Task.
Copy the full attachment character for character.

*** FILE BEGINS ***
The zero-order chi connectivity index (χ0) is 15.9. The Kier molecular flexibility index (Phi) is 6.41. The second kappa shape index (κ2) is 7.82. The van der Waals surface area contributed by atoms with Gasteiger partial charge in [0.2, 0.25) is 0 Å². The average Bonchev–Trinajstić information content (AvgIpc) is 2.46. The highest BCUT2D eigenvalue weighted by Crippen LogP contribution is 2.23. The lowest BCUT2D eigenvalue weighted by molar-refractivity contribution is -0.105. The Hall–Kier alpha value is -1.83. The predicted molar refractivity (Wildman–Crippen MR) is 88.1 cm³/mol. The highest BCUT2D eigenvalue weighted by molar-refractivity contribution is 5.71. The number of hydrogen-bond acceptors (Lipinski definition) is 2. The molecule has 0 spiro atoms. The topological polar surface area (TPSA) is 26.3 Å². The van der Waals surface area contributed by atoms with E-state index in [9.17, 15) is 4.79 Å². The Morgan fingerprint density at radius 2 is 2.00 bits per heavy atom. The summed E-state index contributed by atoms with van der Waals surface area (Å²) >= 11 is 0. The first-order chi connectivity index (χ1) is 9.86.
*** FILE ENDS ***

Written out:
The zero-order chi connectivity index (χ0) is 15.9. The Kier molecular flexibility index (Phi) is 6.41. The second kappa shape index (κ2) is 7.82. The van der Waals surface area contributed by atoms with Gasteiger partial charge in [0.2, 0.25) is 0 Å². The average Bonchev–Trinajstić information content (AvgIpc) is 2.46. The highest BCUT2D eigenvalue weighted by Crippen LogP contribution is 2.23. The lowest BCUT2D eigenvalue weighted by molar-refractivity contribution is -0.105. The Hall–Kier alpha value is -1.83. The predicted molar refractivity (Wildman–Crippen MR) is 88.1 cm³/mol. The highest BCUT2D eigenvalue weighted by molar-refractivity contribution is 5.71. The number of hydrogen-bond acceptors (Lipinski definition) is 2. The molecule has 0 spiro atoms. The topological polar surface area (TPSA) is 26.3 Å². The van der Waals surface area contributed by atoms with E-state index in [9.17, 15) is 4.79 Å². The Morgan fingerprint density at radius 2 is 2.00 bits per heavy atom. The summed E-state index contributed by atoms with van der Waals surface area (Å²) >= 11 is 0. The first-order chi connectivity index (χ1) is 9.86.